For the full list of 40 algorithm changes, you can read Google’s official blog post here, though it does not have as many cartoon references as this post.
BING’s Survivalist Game – Why Rankings Are Erratic
You may have noticed that while your Google rankings fluctuate, your BING rankings are downright manic – up one day, down the next. To understand the reasoning, you have to understand BING itself. BING tried to create a niche in the search market as an alternative to Google, but quite frankly, they have become too different, like the little brother that just wants to rebel and be nothing like his older brother. What BING seems to be realizing, however, is that being completely different from Google is not the way to win. Google still holds more than 60% of the search engine market share, while BING has leveled out at only 15%. This means that Google has more than four times as many searchers as BING.
In response, BING is trying to play catch up, trying to adapt their algorithm at the same rapid rate Google is, but like the younger brother, they just don’t have as much experience. Until BING perfects its general algorithm, the way Google has, while maintaining the uniqueness it was built upon, your rankings may suffer. The fact remains, fewer people are BING users, and you shouldn’t concern yourself too much if you BING rankings fluctuate. It is happening to everyone.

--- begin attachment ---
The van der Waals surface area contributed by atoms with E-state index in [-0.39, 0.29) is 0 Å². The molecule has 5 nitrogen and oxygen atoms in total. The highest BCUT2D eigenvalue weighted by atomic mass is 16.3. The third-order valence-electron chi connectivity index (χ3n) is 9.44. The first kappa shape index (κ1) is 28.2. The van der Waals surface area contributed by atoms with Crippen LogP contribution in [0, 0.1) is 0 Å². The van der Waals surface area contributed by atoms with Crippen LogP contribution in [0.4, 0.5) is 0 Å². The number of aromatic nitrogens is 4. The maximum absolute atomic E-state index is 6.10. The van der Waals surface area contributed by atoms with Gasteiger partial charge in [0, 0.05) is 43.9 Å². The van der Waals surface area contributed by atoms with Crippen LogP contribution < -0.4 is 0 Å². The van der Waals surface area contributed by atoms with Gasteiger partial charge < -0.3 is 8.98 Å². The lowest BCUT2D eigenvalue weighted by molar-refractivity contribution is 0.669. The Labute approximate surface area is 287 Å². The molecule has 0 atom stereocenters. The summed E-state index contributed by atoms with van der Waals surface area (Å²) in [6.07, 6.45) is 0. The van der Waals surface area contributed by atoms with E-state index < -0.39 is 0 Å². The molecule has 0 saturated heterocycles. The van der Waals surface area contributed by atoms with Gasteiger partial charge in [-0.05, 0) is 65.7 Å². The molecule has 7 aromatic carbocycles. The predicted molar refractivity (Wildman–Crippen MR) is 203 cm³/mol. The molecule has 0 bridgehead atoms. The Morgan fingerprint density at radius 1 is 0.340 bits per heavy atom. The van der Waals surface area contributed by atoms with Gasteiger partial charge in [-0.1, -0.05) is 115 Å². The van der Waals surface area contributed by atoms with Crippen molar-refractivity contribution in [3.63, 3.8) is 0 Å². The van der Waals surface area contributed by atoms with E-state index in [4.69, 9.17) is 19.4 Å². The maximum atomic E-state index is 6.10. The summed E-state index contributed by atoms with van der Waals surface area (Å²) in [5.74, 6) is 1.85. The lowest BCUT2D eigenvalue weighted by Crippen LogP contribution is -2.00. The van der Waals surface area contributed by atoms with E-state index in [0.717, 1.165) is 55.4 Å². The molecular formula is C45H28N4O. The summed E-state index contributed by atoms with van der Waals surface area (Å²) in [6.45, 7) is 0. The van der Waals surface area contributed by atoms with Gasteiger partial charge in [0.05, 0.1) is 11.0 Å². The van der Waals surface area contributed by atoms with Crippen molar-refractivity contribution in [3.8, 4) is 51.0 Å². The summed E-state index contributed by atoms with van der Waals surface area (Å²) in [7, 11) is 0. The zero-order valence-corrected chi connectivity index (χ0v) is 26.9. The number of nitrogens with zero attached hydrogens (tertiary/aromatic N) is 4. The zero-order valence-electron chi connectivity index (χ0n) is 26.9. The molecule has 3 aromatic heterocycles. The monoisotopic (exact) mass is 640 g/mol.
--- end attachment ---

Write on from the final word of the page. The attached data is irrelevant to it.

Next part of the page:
As long as you keep up with your good SEO tactics, things will eventually sort themselves out, because BING has to compete with Google to survive in the adapt or die internet landscape.
What Does it All Mean?
The moral of this story, the story of Panda and Google’s capricious ways and BING’s desperate need to catch up, is natural link building, frequent content updates and maintaining a local focus by using localized keywords and optimizing your Google Places and BING Maps listings will pay off no matter what small search algorithm changes may occur. And occur they will since the search landscape changes almost daily. Ultimately, by keeping these things in mind, future rankings changes should prove to be positive for your website.